Developments in genomics, including next-generation sequencing technologies, are expected to enable a more personalized approach to clinical care, with improved risk stratification and treatment selection. In oncology, personalized medicine is particularly advanced and increasingly used to identify oncogenic variants in tumor tissue that predict responsiveness to specific drugs. Yet, the translational research needed to validate these technologies will be conducted in patients with late-stage cancer and is expected to produce results of variable clinical significance and incidentally identify genetic risks. To explore the experiential context in which much of personalized cancer care will be developed and evaluated, we conducted a qualitative interview study alongside a pilot feasibility study of targeted DNA sequencing of metastatic tumor biopsies in adult patients with advanced solid malignancies. We recruited 29/73 patients and 14/17 physicians; transcripts from semi-structured interviews were analyzed for thematic patterns using an interpretive descriptive approach. Patient hopes of benefit from research participation were enhanced by the promise of novel and targeted treatment but challenged by non-findings or by limited access to relevant trials. Family obligations informed a willingness to receive genetic information, which was perceived as burdensome given disease stage or as inconsequential given faced challenges. Physicians were optimistic about long-term potential but conservative about immediate benefits and mindful of elevated patient expectations; consent and counseling processes were expected to mitigate challenges from incidental findings. These findings suggest the need for information and decision tools to support physicians in communicating realistic prospects of benefit, and for cautious approaches to the generation of incidental genetic information. PMID:23860039

  3. Late-stage cooling history of the Eastern and Southern Alps and its linkage to Adria indentation

    NASA Astrophysics Data System (ADS)

    Heberer, Bianca; Reverman, Rebecca; Fellin, Maria; Neubauer, Franz; Dunkl, István; Zattin, Massimiliano; Seward, Diane; Brack, Peter; Genser, Johann

    2016-04-01

    Late-orogenic indentation by rigid lithospheric plates and microplates into softer orogenic wedges leads to post-collisional shortening, lithospheric thickening and vertical and lateral extrusion. The European Eastern and Southern Alps represent a prime example of indenter tectonics. Their Late Neogene geodynamic framework is influenced primarily by the ca. NW-ward motion and counterclockwise rotation of the Adriatic microplate with respect to Europe, which resulted in an oblique, dextral transpressional setting. In this study we refine the late-stage exhumation pattern related to indentation of the eastern Adriatic indenter, i.e. the still northward pushing triangular northeastern part of the Southalpine block that indented the Eastern Alps. New apatite (U-Th)/He and apatite fission track thermochronometry data come from (1) the Karawanken Mountains adjacent to the eastern Periadriatic fault along the northeastern edge of the indenter and from (2) the central-eastern Southern Alps from within the indenter and from its western edge. We find apatite (U-Th)/He ages from the Karawanken Mountains ranging between 11 and 6 Ma, which indicate an episode of fault-related exhumation leading to the formation of a positive flower structure and an associated peripheral foreland basin as well as lateral activity along the Periadriatic fault system. Apatite (U/Th)/He and fission-track data combined with previous data from the Southern Alps indicate that exhumation largely occurred during the Late Miocene, too, and was maximized along thrust systems, with highly differential amounts of vertical displacement along individual structures. Our new data contribute to mounting evidence for widespread Late Miocene tectonic activity in the Eastern and Southern Alps. They demonstrate a shift from deformation and exhumation concentrated within the Tauern Window at the beginning of the indentation process, to less pronounced, but more widespread exhumation along the edges as well as the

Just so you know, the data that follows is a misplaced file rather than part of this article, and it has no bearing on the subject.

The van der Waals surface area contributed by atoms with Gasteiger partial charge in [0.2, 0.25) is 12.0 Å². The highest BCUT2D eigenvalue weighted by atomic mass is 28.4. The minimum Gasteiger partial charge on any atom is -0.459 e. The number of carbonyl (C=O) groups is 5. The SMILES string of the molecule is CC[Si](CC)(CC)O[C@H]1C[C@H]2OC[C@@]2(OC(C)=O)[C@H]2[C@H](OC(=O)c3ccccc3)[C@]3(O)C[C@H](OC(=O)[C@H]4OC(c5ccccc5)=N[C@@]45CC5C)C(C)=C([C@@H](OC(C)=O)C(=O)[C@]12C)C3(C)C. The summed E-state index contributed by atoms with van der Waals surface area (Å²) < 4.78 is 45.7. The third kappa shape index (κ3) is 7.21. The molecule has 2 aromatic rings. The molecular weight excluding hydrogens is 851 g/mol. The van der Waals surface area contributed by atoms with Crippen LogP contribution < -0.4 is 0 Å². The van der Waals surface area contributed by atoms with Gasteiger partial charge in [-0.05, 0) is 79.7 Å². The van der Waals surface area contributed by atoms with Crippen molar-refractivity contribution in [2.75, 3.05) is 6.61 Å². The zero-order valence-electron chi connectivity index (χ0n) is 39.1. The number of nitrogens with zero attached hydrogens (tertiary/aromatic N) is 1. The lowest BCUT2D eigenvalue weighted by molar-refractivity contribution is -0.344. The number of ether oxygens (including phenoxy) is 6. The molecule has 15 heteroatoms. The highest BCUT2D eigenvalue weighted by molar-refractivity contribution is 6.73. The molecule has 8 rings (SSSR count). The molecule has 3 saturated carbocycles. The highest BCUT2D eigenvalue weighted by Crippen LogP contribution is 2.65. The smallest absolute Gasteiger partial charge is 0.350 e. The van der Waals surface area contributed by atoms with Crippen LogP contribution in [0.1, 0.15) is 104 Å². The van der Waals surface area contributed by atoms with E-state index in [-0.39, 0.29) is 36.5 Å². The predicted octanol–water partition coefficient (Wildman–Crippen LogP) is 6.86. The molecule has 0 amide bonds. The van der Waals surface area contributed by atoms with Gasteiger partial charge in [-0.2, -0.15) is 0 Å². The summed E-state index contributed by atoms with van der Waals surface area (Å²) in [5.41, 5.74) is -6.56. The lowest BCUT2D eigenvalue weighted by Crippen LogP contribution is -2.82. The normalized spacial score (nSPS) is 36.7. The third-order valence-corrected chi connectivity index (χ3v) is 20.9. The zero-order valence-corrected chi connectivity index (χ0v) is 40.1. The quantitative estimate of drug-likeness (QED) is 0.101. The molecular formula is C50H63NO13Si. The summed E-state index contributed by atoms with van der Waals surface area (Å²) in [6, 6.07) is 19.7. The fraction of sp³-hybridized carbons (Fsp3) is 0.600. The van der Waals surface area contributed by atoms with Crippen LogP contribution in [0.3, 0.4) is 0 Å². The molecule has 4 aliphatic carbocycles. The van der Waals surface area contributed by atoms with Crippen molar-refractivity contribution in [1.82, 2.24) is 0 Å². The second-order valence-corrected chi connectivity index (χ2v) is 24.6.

4. [Standing crop and spatial distribution of meiofauna in Yellow Sea at late stage of Enteromorpha prolifera bloom in 2008].

    PubMed

    Wu, Xiu-Qin; Xu, Kui-Dong; Yu, Zi-Shan; Yu, Ting-Ting; Meng, Zhao-Cui; Dai, Ren-Hai; Lei, Yan-Li

    2010-08-01